In the late 1880’s, The Desenberg Building housed Bernhard and Meyer Desenberg’s grocery company, a tobacco and wholesale enterprise. Bernhard’s music-loving son Edward founded Pretty Lake Camp in 1916, which continues to flourish today. The Kalamazoo Pant Company (aka Kalamazoo Overall Co.) was founded in 1867 by salesman Samuel Rosenbaum, who came to Kalamazoo after outgrowing the smaller Three Rivers market. The Rosenbaum Building survives today at the corner of 300 E. Michigan Avenue and Edwards Street. Carl G. Kleinstuck made his trade in dairy farming along Oakland Drive. Later, the man who called his farm “Little Saxonia” attempted to cultivate a peat fuel enterprise by utilizing the marshy bog on his large property. On the south side of East Main Street lived the Jannasch-Shortt Musical Institute, a musical school operated by multi-instrumentalist Anna Jannasch-Shortt, the daughter of gunsmith Charles Jannasch. The institute operated from 1878 to 1909.
Adam Ehrmann, a Mosbach, Baden native, bought the Columbia Hotel in 1897, expanded and refurbished the dilapidated building, and successfully turned it into one of Kalamazoo’s most crowned inns. Fred Hotop, originally from the German city of Holstein, owned the American Hotel, located northwest of the Grand Rapids and Indiana Railroad depot, a convenient distance for visitors disembarking the train.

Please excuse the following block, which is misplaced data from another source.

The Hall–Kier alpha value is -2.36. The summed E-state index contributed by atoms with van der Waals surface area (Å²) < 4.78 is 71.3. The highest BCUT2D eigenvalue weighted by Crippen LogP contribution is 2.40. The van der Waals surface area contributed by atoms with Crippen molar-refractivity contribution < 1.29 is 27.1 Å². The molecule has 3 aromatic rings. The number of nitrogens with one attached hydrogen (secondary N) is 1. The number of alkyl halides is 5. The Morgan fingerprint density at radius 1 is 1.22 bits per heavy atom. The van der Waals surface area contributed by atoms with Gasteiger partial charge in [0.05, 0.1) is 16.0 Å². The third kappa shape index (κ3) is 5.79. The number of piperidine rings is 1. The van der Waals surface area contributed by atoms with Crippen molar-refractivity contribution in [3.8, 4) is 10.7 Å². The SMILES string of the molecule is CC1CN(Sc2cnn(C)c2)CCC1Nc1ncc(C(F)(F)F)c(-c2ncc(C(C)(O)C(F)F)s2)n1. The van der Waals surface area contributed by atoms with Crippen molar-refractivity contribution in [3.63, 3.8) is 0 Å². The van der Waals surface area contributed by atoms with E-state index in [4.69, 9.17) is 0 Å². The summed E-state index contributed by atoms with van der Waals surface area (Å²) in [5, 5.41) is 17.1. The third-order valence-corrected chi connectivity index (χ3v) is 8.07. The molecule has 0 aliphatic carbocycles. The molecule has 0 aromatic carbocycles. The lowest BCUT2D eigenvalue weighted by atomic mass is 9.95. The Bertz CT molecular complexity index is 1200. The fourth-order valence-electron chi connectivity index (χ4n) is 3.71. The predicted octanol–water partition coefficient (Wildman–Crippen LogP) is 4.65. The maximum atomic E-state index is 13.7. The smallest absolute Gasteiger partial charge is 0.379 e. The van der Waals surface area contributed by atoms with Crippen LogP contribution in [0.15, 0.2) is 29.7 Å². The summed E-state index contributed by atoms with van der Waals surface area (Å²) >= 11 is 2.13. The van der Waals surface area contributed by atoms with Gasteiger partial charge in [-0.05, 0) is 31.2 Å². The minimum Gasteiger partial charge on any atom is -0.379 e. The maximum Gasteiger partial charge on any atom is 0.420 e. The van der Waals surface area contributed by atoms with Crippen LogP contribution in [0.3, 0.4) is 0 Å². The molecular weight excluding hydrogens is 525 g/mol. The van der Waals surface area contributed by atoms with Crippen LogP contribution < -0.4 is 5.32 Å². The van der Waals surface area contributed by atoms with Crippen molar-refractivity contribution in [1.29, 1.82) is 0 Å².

Capitalizing on the area’s paper-producing industry, Otto Ihling moved from Milwaukee to Kalamazoo in 1869, first as a bookbinder and printer, and then as the head of Ihling Brothers & Everard, a company that focused on the production of blank books, journals, catalogs, and government bound publications. Their large facilities were housed in the building at the corner of Main and Edwards streets. Like Folz, Ihling would play a role in the city’s political affairs, serving as Mayor twice, in 1887 and 1895.
David and William Lilienfeld, two of the city’s largest employers in the late 1800’s, struck it rich with cigar manufacturing (Lilies Cigar Company) and wholesale liquor sales. David worked at Mannes Israel’s dry goods store at Burdick and Main streets before he and his brother struck out on their own. Today, the Kalamazoo House, a bed and breakfast, is run out of Lilienfeld’s South Street mansion.